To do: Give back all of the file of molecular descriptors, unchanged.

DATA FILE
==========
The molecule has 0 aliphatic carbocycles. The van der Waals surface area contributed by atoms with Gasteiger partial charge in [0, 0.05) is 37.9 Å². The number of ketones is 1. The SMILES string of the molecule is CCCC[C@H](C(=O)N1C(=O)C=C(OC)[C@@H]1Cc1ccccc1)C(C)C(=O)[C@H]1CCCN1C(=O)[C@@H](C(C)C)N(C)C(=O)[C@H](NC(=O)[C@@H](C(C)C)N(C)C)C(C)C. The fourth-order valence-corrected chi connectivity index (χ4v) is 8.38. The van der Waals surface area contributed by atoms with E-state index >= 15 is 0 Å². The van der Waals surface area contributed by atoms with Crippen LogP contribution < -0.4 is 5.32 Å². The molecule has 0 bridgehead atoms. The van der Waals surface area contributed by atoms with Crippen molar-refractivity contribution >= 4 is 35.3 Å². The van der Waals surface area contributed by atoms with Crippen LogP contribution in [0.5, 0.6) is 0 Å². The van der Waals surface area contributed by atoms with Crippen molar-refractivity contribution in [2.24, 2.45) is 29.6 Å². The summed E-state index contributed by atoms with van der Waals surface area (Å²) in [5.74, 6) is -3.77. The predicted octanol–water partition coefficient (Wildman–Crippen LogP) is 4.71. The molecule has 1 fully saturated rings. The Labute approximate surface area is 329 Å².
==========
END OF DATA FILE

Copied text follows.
The molecule has 0 aliphatic carbocycles. The van der Waals surface area contributed by atoms with Gasteiger partial charge in [0, 0.05) is 37.9 Å². The number of ketones is 1. The SMILES string of the molecule is CCCC[C@H](C(=O)N1C(=O)C=C(OC)[C@@H]1Cc1ccccc1)C(C)C(=O)[C@H]1CCCN1C(=O)[C@@H](C(C)C)N(C)C(=O)[C@H](NC(=O)[C@@H](C(C)C)N(C)C)C(C)C. The fourth-order valence-corrected chi connectivity index (χ4v) is 8.38. The van der Waals surface area contributed by atoms with E-state index >= 15 is 0 Å². The van der Waals surface area contributed by atoms with Crippen LogP contribution < -0.4 is 5.32 Å². The molecule has 0 bridgehead atoms. The van der Waals surface area contributed by atoms with Crippen molar-refractivity contribution >= 4 is 35.3 Å². The van der Waals surface area contributed by atoms with Crippen LogP contribution in [0.5, 0.6) is 0 Å². The van der Waals surface area contributed by atoms with Crippen molar-refractivity contribution in [2.24, 2.45) is 29.6 Å². The summed E-state index contributed by atoms with van der Waals surface area (Å²) in [5.74, 6) is -3.77. The predicted octanol–water partition coefficient (Wildman–Crippen LogP) is 4.71. The molecule has 1 fully saturated rings. The Labute approximate surface area is 329 Å².